Don’t Underestimate the Power of Positive Thinking

woman painting the sun onto the cloudy sky

Relatively speaking, the end of last year and early part of this year was difficult. My dad went through 8-weeks of chemo and radiation 2000 miles away. Mid-way through the school year, my husband and I had to find a better school environment for our daughter. Plus a few other irritating things were going on that just added to the noise.

Usually I am pretty good about taking these kind of things as they come. What I wasn’t used to was having them all pile up in a few months.

Luckily I had a wonderful positivity coach during this time. It was my dad, yeah, the guy with cancer. Because of the distance, we were on the phone constantly during those months. The premise was that I was calling to check on him and boost his spirits, but often I was the one who got the lift.

He’s a true Mid-westerner. Doesn’t believe in blaming others or wallowing in your sorrows. Kind of this Abe Lincoln thinking.

Most folks are about as happy as they make up their minds to be.
Abraham Lincoln

I’d like to share a few of the lessons in positivity I learned from my dad over these few months:

Lesson 1: Keep things in proportion – don’t make a bad situation worse or bigger than it is.

My dad can put a positive spin on life’s challenges. Like when he was dealing with a barrage of chemo side effects and feeling awful, I’d call and ask how he was doing. He say, “A different day, a different side effect; but luckily none are as bad as the cancer.” What a perspective!

Lesson 2: Look at each negative situation or relationship on its own and deal with it. And whatever you do, don’t add the bad stuff up.

Another day I called, he was feeling pretty good so we were chatting and I told him about several of my challenges. He simply said, “Take ‘em on one by one, kid.”

Lesson 3: Cracking a joke helps. And it sure beats complaining.

I could see my dad dealing with the ups and downs of the chemo. It was really hard to watch him go through it. I was with him one day he was in a “feeling awful” cycle. I asked how he was doing. He said, “Every day is different. Some days you feel like a nut, some days you don’t!” And we both cracked up. It was all we really could do at that point.

Lesson 4: Expect the best. See it – pretend it’s just around the corner.

When I was at my parents’ home near the end of the chemo, my dad got up out of his chair and told me to put on my shoes and grab his car keys. He needed me to take him somewhere. We went to the local car dealer. He went in and ordered my mom a brand new SUV – with all the bells and whistles. Driving home he said, “I know I’m going to be fine, so I needed to get her a thank you gift. She’s taken such great care of me.”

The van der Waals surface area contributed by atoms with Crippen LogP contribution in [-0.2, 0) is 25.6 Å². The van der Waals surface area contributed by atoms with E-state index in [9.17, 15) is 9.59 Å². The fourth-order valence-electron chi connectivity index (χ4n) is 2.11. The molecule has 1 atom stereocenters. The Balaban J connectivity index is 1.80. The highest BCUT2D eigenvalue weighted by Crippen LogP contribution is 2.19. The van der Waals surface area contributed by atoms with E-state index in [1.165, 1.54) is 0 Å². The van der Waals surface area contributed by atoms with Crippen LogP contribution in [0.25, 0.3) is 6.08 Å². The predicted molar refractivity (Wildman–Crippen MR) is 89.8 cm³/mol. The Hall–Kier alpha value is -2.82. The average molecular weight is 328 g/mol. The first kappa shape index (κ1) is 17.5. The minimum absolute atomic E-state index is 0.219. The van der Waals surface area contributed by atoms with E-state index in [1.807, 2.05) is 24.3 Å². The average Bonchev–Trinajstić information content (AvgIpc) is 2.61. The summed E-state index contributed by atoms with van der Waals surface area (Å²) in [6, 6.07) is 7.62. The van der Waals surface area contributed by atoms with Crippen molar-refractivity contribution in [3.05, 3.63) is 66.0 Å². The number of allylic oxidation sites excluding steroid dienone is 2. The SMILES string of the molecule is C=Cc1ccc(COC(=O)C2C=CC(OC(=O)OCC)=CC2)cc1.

So learning lessons from someone else is great. Applying them is where the rubber meets the road. I ended up taking the items I had to deal with one by one.

My family and manager supported me in traveling to help my parents during the chemo. And in the end, my dad was right. He is fine – total remission. In fact, he’s doing great. And my mom loves her new car.

My husband and I found a much better fit for our daughter and got her through the school transition. It was less of a big deal than we imagined it would be. Now she is thriving in the new environment.

And the biggest lesson I learned?

Lesson 5: Count your blessings.

It’s easy to get sucked into negative situations – especially when they involve your family members, the people you love. If you start counting your blessings regularly, you will find the good things usually outnumber the bad things going on in your life. So, make a list – it will empower you. Don’t underestimate the power of positive thinking. It will help you lift yourself up to that wonderful positive place where you can really live.

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2 thoughts on “Don’t Underestimate the Power of Positive Thinking

  1. Kelli: I know your Dad and Mom are proud of you but I wanted to let you know that I’m proud of you too. What you wrote is beautiful and I can hear your Dad saying everything you quoted. I’m so happy that he is well!!
    Love, Aunt Cathy

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